scotoma


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Related to scotoma: centrocecal scotoma, arcuate scotoma, positive scotoma, negative scotoma

scotoma

 [sko-to´mah] (Gr.)
1. an area of lost or depressed vision within the visual field, surrounded by an area of less depressed or of normal vision.
2. mental scotoma. adj., adj scotom´atous.
absolute scotoma an area within the visual field in which perception of light is entirely lost.
annular scotoma a circular area of depressed vision surrounding the point of fixation.
arcuate scotoma an arc-shaped defect of vision arising in an area near the blind spot and extending toward it.
central scotoma an area of depressed vision corresponding with the fixation point and interfering with or abolishing central vision.
centrocecal scotoma a horizontal oval defect in the visual field situated between and embracing both the fixation point and the blind spot.
color scotoma an isolated area of depressed or defective vision for color in the visual field.
hemianopic scotoma depressed or lost vision affecting half of the central visual field; see also hemianopia.
mental scotoma in psychiatry, a figurative blind spot in a person's psychological awareness, the patient being unable to gain insight into and to understand his mental problems; lack of insight.
negative scotoma a scotoma appearing as a blank spot in the visual field; the patient is unaware of it, and it is detected only by examination.
peripheral scotoma an area of depressed vision toward the periphery of the visual field.
physiologic scotoma that area of the visual field corresponding with the optic disk, in which the photosensitive receptors are absent.
positive scotoma one which appears as a dark spot in the visual field.
relative scotoma an area of the visual field in which perception of light is only diminished, or loss is restricted to light of certain wavelengths.
ring scotoma annular s.
scintillating scotoma blurring of vision with the sensation of a luminous appearance before the eyes, with a zigzag, wall-like outline; called also teichopsia.

sco·to·ma

, pl.

sco·to·ma·ta

(skō-tō'mă, skō-tō'mă-tă), Do not confuse this word with scatoma.
1. An isolated area of varying size and shape, within the visual field, in which vision is absent or depressed.
2. A blind spot in psychological awareness.
[G. skotōma, vertigo, fr. skotos, darkness]

scotoma

/sco·to·ma/ (sko-to´mah) pl. scoto´mata  
1. an area of depressed vision in the visual field, surrounded by an area of less depressed or of normal vision.
2. mental s.scotom´atous

annular scotoma  circular area of depressed vision surrounding the point of fixation.
central scotoma  an area of depressed vision corresponding with the point of fixation and interfering with central vision.
centrocecal scotoma  a horizontal oval defect in the field of vision situated between and embracing both the point of fixation and the blind spot.
color scotoma  an isolated area of depressed or defective vision for color.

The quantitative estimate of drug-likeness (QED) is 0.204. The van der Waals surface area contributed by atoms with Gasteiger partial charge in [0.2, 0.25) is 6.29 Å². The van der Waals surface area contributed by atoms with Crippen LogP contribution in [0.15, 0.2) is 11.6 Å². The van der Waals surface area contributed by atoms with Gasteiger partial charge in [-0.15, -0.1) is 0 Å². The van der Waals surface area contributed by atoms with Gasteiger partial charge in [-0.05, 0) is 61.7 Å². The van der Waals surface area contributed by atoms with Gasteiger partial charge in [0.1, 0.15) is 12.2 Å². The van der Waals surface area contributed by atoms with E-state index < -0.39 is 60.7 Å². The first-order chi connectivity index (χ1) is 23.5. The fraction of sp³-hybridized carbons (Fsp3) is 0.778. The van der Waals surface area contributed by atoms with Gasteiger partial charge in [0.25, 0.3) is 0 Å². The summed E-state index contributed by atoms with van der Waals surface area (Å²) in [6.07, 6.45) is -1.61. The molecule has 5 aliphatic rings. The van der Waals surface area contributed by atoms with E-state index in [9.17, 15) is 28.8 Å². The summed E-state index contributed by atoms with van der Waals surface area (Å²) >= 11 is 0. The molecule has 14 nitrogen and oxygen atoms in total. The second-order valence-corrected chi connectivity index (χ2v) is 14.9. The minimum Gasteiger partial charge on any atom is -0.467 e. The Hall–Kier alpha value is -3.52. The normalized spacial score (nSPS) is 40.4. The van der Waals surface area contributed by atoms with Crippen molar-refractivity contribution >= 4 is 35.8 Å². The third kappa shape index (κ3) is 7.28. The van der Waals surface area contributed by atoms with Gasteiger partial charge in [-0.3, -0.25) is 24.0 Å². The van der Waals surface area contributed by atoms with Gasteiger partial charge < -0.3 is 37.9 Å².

hemianopic scotoma  depressed or lost vision affecting half of the central visual field.
mental scotoma  a figurative blind spot in a person's psychological awareness, the person being unable to gain insight into and to understand their mental problems; lack of insight.
negative scotoma  one which appears as a blank spot or hiatus in the visual field, the patient being unaware of it.
peripheral scotoma  an area of depressed vision toward the periphery of the visual field, distant from the point of fixation.
physiologic scotoma  that area of the visual field corresponding with the optic disk, in which the photosensitive receptors are absent.
positive scotoma  one which appears as a dark spot in the visual field, the patient being aware of it.
relative scotoma  an area of the visual field in which perception of light is only diminished, or loss is restricted to light of certain wavelengths.
ring scotoma  annular s.
scintillating scotoma  teichopsia.

scotoma

(skə-tō′mə)
n. pl. scoto·mas or scoto·mata (-mə-tə)
An area of diminished vision within the visual field.

sco·to′ma·tous adj.

scotoma

[skōtō′mə] pl. scotomas, scotomata
Etymology: Gk, skotos, darkness, oma, tumor
a defect of vision in a defined area of the visual field in one or both eyes. A common prodromal symptom is a shimmering film appearing as an island in the visual field.

scotoma

Neurology A vision defect Psychiatry A figurative blind spot in a person's awareness

sco·to·ma

, pl. scotomata (skō-tō'mă, -mă-tă)
1. An isolated area of varying size and shape, within the visual field, in which vision is absent or depressed.
2. A blind spot in psychological awareness.
[G. skotōma, vertigo, fr. skotos, darkness]

scotoma

A blind spot or area in the field of vision. This may be caused by GLAUCOMA, MULTIPLE SCLEROSIS, MIGRAINE, retinal disorders or a brain tumour.

Scotoma

An area of lost or depressed vision within the visual field surrounded by an area of normal vision. Survivors of retinoblastoma frequently develop scotomas.
Mentioned in: Retinoblastoma

scotoma 

An area of partial or complete blindness surrounded by normal or relatively normal visual field. See angioscotoma; hemianopia; quad-rantanopia.
absolute scotoma A scotoma in which vision is entirely absent in the affected area. See retinoschisis; relative scotoma.
annular scotoma See arcuate scotoma; ring scotoma.
arcuate scotoma Scotoma running from the blind spot into the nasal visual field and following the course of the retinal nerve fibres. A double arcuate scotoma extending both in the upper and lower part of the field may join to make an annular scotoma or ring scotoma. A common cause is glaucoma. Syn. comet scotoma; scimitar scotoma. See arcuate fibres; retinal raphe; Bjerrum's scotoma.